Bruckner: Symphony No. 9 in D minor

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WORKS: Symphony No. 9 in D minor
PERFORMER: Bavarian RSO/Carl Schuricht
CATALOGUE NO: C 548 001 B ADD mono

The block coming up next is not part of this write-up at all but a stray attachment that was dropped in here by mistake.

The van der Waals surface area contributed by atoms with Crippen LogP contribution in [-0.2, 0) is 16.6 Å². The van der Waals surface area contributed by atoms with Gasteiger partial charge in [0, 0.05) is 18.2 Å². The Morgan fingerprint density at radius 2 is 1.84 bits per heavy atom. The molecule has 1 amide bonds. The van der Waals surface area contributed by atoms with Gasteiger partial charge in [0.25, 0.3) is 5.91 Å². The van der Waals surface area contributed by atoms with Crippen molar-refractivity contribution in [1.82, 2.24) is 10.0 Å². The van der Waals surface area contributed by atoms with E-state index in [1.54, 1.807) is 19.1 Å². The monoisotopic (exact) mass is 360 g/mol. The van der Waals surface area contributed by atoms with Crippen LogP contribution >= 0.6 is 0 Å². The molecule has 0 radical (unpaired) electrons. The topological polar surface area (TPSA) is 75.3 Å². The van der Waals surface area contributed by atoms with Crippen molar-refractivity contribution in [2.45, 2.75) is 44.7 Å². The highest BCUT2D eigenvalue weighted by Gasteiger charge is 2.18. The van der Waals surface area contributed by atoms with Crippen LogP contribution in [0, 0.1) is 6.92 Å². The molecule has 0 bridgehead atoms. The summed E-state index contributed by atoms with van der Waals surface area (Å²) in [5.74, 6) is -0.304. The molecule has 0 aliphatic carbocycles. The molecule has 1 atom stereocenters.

This is Bruckner for those who value him most as a musical architect – the creator of ‘cathedrals in sound’. It’s not that Schuricht’s performance is unemotional (an unemotional Bruckner Nine isn’t easy to imagine), but the underlying emphasis is on steady pacing, carefully measured proportion, on the slow, patient revelation of a gigantic plan in which everything can be felt to have its place. It couldn’t be much less like the hot-blooded, volatile Furtwängler approach. Impressive as it is, though, there’s something strangely cool – impersonal – about the end effect. If the slow movement is (in Bruckner’s own description) a ‘farewell to life’, it’s a remarkably detached one. The booklet note suggests a comparison with Günter Wand, but Wand’s latest live recording with the Berlin Philharmonic balances abstract form with a sense of intensely personal drama. I was reminded more of George Szell, and of a comment by a musician who played for him: ‘He even rehearsed the inspiration.’ Schuricht’s tempi aren’t always rigid, but rubato – as in the first movement’s gorgeous second main theme – can sound calculated. This Bruckner Nine may well leave you awestruck, but it’s unlikely to stir. The mono sound is acceptable, though not blemish-free. Stephen Johnson